Bengal Tenancy Act (1885)

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The Bengal Tenancy Act 1885 was an enactment of the Bengal government that defined the rights of zamindars (lords) and their tenants in response to a widespread peasant revolt that threatened the stability of the British Colonial Government.

Background[edit]

Eighteenth century[edit]

The Permanent settlement of 1793 gave absolute rights to the zamindars, who were hereditary landholders and ruled as such, but the rights of tenants were not defined. With time, in the nineteenth century, the land demand increased and the lords increased rents and land revenues. The Ryots (tenants) refused to accept the zamindari rent increase beyond the customary rates.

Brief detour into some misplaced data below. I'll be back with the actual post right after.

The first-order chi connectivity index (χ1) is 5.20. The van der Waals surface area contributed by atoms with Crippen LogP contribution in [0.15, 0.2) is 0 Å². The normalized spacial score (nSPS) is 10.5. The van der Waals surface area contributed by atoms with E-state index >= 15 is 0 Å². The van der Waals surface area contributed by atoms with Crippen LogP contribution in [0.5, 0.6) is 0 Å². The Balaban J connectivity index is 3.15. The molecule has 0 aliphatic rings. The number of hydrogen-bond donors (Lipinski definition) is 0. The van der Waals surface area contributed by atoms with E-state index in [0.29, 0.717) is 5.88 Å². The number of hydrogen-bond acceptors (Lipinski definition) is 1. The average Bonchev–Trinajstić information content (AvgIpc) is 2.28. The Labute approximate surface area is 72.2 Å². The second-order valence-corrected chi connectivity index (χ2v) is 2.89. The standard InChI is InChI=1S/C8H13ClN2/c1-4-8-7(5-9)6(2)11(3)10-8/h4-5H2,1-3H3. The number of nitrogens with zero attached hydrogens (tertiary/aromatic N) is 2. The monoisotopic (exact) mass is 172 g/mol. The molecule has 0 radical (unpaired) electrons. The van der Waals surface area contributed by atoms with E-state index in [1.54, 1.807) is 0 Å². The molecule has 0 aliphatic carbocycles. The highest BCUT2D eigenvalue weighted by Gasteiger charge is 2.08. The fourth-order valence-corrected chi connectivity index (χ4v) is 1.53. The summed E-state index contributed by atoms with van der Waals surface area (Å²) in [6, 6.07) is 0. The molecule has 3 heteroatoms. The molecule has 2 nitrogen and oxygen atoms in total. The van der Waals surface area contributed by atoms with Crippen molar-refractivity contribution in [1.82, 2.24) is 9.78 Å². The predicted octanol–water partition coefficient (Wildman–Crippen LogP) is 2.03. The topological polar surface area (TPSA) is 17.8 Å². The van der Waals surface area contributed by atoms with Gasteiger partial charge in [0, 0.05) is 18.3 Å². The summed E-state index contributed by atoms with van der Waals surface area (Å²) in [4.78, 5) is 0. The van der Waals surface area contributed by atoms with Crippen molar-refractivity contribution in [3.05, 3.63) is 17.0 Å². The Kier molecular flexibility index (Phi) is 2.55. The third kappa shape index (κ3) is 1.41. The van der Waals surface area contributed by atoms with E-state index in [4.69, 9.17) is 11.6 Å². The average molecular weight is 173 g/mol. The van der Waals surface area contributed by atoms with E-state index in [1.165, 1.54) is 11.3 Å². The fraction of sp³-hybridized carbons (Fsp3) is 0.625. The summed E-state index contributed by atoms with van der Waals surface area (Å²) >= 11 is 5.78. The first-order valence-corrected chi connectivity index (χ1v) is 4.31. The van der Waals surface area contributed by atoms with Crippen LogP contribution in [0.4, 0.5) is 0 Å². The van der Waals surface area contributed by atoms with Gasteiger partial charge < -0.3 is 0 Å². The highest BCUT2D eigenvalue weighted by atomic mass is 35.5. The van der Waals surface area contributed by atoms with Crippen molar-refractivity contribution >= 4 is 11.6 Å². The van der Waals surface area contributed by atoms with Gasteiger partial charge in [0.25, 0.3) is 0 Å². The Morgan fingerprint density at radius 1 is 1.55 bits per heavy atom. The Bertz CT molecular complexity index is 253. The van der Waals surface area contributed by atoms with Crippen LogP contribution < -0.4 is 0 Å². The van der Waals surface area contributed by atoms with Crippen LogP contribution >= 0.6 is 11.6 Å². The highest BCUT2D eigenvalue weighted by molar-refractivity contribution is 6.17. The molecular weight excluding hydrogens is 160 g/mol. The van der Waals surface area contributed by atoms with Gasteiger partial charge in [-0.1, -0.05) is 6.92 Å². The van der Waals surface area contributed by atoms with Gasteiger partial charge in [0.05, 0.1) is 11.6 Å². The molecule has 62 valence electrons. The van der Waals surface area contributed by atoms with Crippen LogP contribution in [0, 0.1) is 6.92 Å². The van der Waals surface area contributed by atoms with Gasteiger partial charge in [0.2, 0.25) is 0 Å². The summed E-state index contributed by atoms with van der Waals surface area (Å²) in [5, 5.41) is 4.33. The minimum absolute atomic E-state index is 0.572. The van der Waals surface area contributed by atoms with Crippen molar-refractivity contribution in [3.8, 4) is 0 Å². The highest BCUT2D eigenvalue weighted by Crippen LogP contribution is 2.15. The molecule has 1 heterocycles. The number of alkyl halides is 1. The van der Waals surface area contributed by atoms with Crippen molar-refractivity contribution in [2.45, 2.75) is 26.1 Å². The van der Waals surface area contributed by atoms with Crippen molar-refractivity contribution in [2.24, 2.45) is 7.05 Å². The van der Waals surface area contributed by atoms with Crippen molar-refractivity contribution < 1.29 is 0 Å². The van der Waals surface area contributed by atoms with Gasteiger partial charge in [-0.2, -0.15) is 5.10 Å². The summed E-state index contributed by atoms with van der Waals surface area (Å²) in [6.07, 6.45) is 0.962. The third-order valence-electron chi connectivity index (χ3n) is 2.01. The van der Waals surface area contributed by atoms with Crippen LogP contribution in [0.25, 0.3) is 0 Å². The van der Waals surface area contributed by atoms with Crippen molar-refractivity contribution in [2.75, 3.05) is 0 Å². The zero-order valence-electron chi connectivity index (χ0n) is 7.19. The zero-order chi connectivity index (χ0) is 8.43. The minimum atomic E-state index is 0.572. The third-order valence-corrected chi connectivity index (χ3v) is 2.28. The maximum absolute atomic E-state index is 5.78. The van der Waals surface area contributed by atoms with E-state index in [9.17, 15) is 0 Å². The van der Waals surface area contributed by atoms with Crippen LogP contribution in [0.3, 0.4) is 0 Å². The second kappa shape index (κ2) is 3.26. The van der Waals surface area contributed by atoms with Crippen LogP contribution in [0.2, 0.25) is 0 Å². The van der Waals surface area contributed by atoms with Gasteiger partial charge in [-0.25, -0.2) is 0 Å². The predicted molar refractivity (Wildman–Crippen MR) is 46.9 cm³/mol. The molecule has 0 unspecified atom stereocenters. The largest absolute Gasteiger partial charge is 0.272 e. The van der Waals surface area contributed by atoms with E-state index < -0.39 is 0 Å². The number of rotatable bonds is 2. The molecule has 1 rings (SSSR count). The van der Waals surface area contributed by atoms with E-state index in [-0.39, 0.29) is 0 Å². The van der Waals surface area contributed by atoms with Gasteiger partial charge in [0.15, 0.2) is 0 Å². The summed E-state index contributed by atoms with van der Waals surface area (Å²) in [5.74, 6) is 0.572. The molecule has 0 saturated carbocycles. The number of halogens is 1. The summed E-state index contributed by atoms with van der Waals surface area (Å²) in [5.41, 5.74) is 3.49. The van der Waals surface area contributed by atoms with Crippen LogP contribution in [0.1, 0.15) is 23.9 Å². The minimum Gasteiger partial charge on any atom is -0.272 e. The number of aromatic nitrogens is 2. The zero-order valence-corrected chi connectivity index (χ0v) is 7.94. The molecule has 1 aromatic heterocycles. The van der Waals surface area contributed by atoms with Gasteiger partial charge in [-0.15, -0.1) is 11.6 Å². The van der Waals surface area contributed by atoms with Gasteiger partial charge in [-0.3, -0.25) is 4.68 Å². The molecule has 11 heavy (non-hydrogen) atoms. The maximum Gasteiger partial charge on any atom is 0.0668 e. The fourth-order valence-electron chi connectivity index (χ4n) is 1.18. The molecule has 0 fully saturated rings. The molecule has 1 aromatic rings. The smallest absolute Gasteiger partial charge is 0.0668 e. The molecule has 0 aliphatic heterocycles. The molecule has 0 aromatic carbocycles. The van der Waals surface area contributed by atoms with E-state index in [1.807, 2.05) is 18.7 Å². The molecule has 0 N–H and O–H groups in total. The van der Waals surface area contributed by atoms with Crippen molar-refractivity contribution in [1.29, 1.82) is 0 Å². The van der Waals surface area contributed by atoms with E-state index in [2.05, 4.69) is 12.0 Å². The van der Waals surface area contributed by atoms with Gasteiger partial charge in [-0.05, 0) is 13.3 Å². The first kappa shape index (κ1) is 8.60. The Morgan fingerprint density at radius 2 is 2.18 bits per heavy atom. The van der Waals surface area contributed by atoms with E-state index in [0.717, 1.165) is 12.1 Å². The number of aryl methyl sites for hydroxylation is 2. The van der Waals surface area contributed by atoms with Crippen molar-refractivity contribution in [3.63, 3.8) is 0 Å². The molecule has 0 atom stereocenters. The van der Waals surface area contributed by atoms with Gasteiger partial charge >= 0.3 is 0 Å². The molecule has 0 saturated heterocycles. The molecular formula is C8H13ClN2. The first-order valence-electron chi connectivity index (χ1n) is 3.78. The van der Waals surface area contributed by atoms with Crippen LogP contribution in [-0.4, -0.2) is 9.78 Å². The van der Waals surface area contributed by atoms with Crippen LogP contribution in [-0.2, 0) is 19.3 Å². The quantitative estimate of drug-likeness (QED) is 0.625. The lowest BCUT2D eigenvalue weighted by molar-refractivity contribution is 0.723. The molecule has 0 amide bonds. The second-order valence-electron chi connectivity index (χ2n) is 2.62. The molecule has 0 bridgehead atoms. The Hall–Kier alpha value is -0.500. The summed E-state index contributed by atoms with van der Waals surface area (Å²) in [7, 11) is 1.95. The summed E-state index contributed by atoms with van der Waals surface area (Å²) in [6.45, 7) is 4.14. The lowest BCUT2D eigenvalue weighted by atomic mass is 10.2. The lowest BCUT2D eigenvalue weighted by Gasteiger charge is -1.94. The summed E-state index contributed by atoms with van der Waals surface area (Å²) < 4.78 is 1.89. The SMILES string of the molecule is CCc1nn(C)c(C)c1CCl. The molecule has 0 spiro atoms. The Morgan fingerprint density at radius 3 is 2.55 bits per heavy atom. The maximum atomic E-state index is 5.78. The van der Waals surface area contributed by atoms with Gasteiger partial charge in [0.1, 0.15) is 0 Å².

This time period also saw a rise in the lesser-landed nobility (Chowdhurys and Taluqdars), whose existence did not fall under the Permanent Settlement laws. The Madhyasvatvas, as they were called (literally Subinfeudation), received their rights by purchase, and not by inheritance like the lords. The government tried to accommodate this class by enacting the Rent Act in 1859. But the issues remained.

Nineteenth century[edit]

Uprisings such as that in Pabna caused great problems[clarification needed]. The Rent Commission of the Bengal Legislative Council, therefore, enacted the third Act of 1885.

See also[edit]

References[edit]

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